3. Does the claimant's severe impairment “meet or equal” one or more of the impairments listed in 20 C.F.R. Part 404, Subpart P, Appendix 1? If so, then the claimant is disabled. 20 C.F.R. §§ 404.1520(a)(4)(iii), 416.920(a)(4)(iii). If the impairment does not meet or equal one or more of the listed impairments, the analysis continues. At that point, the ALJ must evaluate medical and other relevant evidence to assess and determine the claimant's “residual functional capacity” (“RFC”). This is an assessment of work-related activities that the claimant may still perform on a regular and continuing basis, despite any limitations imposed by his or her impairments. 20 C.F.R. §§ 404.1520(e), 404.1545(b)-(c), 416.920(e), 416.945(b)-(c). After the ALJ determines the claimant's RFC, the analysis proceeds to step four.
4. Can the claimant perform his or her “past relevant work” with this RFC assessment? If so, then the claimant is not disabled. 20 C.F.R. §§ 404.1520(a)(4)(iv), 416.920(a)(4)(iv). If the claimant cannot perform his or her past relevant work, the analysis proceeds to step five.
5. Considering the claimant's RFC and age, education, and work experience, is the claimant able to make an adjustment to other work that exists in significant numbers in the national economy? If so, then the claimant is not disabled. 20 C.F.R. §§ 404.1520(a)(4)(v), 416.920(a)(4)(v), 404.1560(c), 416.960(c). If the claimant cannot perform such work, he or she is disabled. Id.

See also Bustamante v. Massanari, 262 F.3d 949, 954 (9th Cir. 2001).

         The claimant bears the burden of proof at steps one through four. Id. at 953; see also Tackett v. Apfel, 180 F.3d 1094, 1100 (9th Cir. 1999); Yuckert, 482 U.S. at 140-41. The Commissioner bears the burden of proof at step five. Tackett, 180 F.3d at 1100. At step five, the Commissioner must show that the claimant can perform other work that exists in significant numbers in the national economy, “taking into consideration the claimant's residual functional capacity, age, education, and work experience.” Id.; see also 20 C.F.R. §§ 404.1566; 416.966 (describing “work which exists in the national economy”). If the Commissioner fails to meet this burden, the claimant is disabled. 20 C.F.R. §§ 404.1520(a)(4)(v), 416.920(a)(4)(v). If, however, the Commissioner proves that the claimant is able to perform other work existing in significant numbers in the national economy, the claimant is not disabled. Bustamante, 262 F.3d at 953-54; Tackett, 180 F.3d at 1099.

         C. The ALJ's Decision

         The ALJ performed the sequential analysis. AR 21-43. At step one, the ALJ found Mr. Pilcher had not engaged in substantial gainful activity since December 31, 2010, the alleged onset date. AR 27. At step two, the ALJ concluded that Mr. Pilcher had the following severe impairments: degenerative disc disease (“DDD”), obesity, and substance addiction disorder. Id. At step three, the ALJ determined that Mr. Pilcher did not have an impairment or combination of impairments that met or equaled a listed impairment. AR 29.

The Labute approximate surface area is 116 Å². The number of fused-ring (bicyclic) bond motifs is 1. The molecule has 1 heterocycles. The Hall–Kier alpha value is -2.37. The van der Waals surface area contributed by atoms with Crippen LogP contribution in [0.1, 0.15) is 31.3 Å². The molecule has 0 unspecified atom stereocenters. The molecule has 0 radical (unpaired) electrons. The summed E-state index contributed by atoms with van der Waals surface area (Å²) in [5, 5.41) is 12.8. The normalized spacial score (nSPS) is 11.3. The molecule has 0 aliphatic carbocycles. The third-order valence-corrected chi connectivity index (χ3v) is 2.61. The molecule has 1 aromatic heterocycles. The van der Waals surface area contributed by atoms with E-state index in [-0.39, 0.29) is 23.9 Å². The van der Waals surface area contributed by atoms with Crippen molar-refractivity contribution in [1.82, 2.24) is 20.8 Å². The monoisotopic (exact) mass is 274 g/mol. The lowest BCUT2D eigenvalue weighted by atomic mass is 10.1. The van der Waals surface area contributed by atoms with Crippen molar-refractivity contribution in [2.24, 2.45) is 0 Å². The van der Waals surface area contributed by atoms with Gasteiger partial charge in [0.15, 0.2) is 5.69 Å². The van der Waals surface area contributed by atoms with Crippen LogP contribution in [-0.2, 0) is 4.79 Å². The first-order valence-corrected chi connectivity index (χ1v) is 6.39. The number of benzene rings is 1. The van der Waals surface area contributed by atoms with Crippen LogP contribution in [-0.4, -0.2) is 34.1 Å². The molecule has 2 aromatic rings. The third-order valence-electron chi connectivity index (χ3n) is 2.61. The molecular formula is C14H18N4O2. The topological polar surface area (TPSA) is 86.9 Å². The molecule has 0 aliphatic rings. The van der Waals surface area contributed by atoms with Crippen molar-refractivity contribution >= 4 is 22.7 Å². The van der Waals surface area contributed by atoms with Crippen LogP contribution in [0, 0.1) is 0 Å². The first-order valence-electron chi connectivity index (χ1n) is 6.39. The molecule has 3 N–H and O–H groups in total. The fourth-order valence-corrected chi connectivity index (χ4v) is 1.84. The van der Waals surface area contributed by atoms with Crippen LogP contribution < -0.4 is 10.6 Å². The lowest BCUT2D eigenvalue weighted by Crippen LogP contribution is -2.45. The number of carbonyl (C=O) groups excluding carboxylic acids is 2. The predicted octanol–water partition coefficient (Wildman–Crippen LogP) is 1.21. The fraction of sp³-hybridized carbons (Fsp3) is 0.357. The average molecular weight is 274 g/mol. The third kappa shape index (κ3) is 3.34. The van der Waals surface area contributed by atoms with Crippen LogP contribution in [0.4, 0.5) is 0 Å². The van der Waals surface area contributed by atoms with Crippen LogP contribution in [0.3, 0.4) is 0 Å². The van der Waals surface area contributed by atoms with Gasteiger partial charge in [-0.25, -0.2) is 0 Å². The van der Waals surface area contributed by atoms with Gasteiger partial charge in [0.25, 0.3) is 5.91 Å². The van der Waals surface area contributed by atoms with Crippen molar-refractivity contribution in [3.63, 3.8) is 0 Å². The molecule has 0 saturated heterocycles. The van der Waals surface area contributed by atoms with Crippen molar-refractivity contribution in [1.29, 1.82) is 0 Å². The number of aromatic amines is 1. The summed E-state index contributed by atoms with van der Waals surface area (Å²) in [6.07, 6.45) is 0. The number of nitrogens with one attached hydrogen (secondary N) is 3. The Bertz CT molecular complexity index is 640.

The ALJ next assessed Mr. Pilcher's RFC and found that he could perform light work except that he is able to stand and walk for up to six hours per day; sit for up to six hours per day; requires the option to alternate between sitting and standing for no more than one hour at a time for each; is limited to occasional climbing of ramps and stairs and should not climb ladders, ropes, or scaffolds; frequent balancing and kneeling; occasional stooping, crouching, and crawling; and should not be exposed to hazards such as exposed moving machinery or unprotected heights. AR 30.

         At step four, the ALJ found that Mr. Pilcher could not perform his past relevant work. AR 32. At step five, based on the testimony of a vocational expert (“VE”), the ALJ concluded that Mr. Pilcher could perform jobs that exist in significant numbers in the national economy, including telemarketer, document scanner, and parking lot cashier. AR 33. Accordingly, the ALJ found Mr. Pilcher not disabled. AR 34.

         DISCUSSION

         Mr. Pilcher contends the ALJ made the following legal errors in evaluating his case: (1) failing to order a consultative examination in order to assess DDD in his back; (2) improperly assessing the credibility of his symptom testimony; (3) improperly assessing the medical opinions of treating physician William M. Bailey, M.D., and examining physician Maxine Hoggan, Psy.D.; and (4) finding his mental impairment was not “severe” at step two; which resulted in (5) further error at step five.

         A. ALJ's Discretion in Ordering a ...